fig2
Figure 2: Service failure and tolerance in a Jgroup/ARM Environment.

The service replication for supporting the case of Figure 2(f) in the standard Jini service environment without use of the Jgroup/ARM framework is possible. However, this approach generates the following two problems. First, in the standard Jini service environment, the lookup server introduces users to the failed servers repeatedly until the lease time of their proxies given by the lookup server is expired. Second, the users become aware of the failure of services after their proxies disappear in the lookup server because no components comprising the system can detect the failure event such as both network partition and server crash in timely manner. After all, it is hard for users to look forward to the quality of services.

3.3. A Definition and Examples for Discussion

Definition. In this section, we define the notion of a group of the distributed service objects for the further discussions as follows: where   is a server group that consists of a group of replicated service objects, : the th replica which is a member of , is the number of endpoints (i.e., service instances) that is created in each in order to establish connection from clients under the no failure condition that the system is not partitioned.

Example 1. The expression, means that all of 7 replicas takes the responsibility for a service and each replica has equally 20 connections from clients. This expression describes normal scenarios under no failure condition.

Example 2. The expression, , means that one server group is partitioned into 3 partitioned subgroups that take the responsibility for a service. This expression describes failure scenarios that the system is partitioned due to the intrusions and the system failures. In this scenario, replicas in each partitioned subgroup have endpoints enough to connect to their clients according to how a Jini network is partitioned. In this example, each replica in the subgroupsa, b, and c has 3, 7, and 10 endpoints to connect to their client side proxy, respectively.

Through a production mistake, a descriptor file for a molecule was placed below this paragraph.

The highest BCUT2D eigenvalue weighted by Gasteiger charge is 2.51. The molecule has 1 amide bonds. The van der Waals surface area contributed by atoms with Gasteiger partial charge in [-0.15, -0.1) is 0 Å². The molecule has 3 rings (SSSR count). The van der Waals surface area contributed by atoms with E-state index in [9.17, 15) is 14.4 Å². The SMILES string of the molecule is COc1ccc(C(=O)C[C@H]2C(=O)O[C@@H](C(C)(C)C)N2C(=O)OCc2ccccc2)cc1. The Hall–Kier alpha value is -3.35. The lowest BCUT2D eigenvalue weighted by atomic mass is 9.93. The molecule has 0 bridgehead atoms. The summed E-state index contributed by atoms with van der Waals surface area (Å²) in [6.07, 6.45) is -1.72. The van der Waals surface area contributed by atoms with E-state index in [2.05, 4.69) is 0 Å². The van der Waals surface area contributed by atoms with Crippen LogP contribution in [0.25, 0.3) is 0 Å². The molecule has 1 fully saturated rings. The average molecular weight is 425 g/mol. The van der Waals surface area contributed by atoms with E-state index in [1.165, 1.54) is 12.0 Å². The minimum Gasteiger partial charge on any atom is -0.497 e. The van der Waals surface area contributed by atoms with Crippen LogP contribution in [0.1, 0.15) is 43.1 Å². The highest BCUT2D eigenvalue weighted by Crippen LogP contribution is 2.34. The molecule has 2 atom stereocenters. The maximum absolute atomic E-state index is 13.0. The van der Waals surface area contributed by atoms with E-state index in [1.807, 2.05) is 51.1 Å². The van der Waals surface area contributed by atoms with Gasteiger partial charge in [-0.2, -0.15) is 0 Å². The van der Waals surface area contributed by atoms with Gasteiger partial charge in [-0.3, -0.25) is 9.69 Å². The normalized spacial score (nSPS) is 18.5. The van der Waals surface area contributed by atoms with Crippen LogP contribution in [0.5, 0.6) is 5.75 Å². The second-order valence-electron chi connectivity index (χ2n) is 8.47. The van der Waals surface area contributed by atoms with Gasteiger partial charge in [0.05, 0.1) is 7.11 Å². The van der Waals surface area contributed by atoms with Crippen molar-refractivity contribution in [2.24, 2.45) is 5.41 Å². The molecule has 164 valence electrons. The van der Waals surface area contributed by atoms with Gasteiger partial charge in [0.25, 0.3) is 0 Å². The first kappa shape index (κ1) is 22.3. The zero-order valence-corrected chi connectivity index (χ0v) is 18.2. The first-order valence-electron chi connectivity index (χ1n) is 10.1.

3.4. The Shortcomings of Jgroup/ARM System

The Computational Overhead for Merging Distributed Service States of End User. When the partitioned subgroups are merged into one group after the network failure is recovered, the Jgroup/ARM system faces a significant problem in bearing a heavy computation overhead for merging distributed service states of end user. For recovery, the Jgroup/ARM system has a 2-phase merging operation as follows:(i)merging operation between leader replicas (e.g., );(ii)merging operation between a leader and members (e.g., , and ).The time-cost for these 2-phase merging operations in the Jgroup/ARM system can be estimated as follows: where is the number of partitioned groups, is the number of endpoints in each of the th partitioned subgroups after network is partitioned, and is a required time to make the service instances in each endpoint, and also mts means multicast delay time for message delivery in group communication.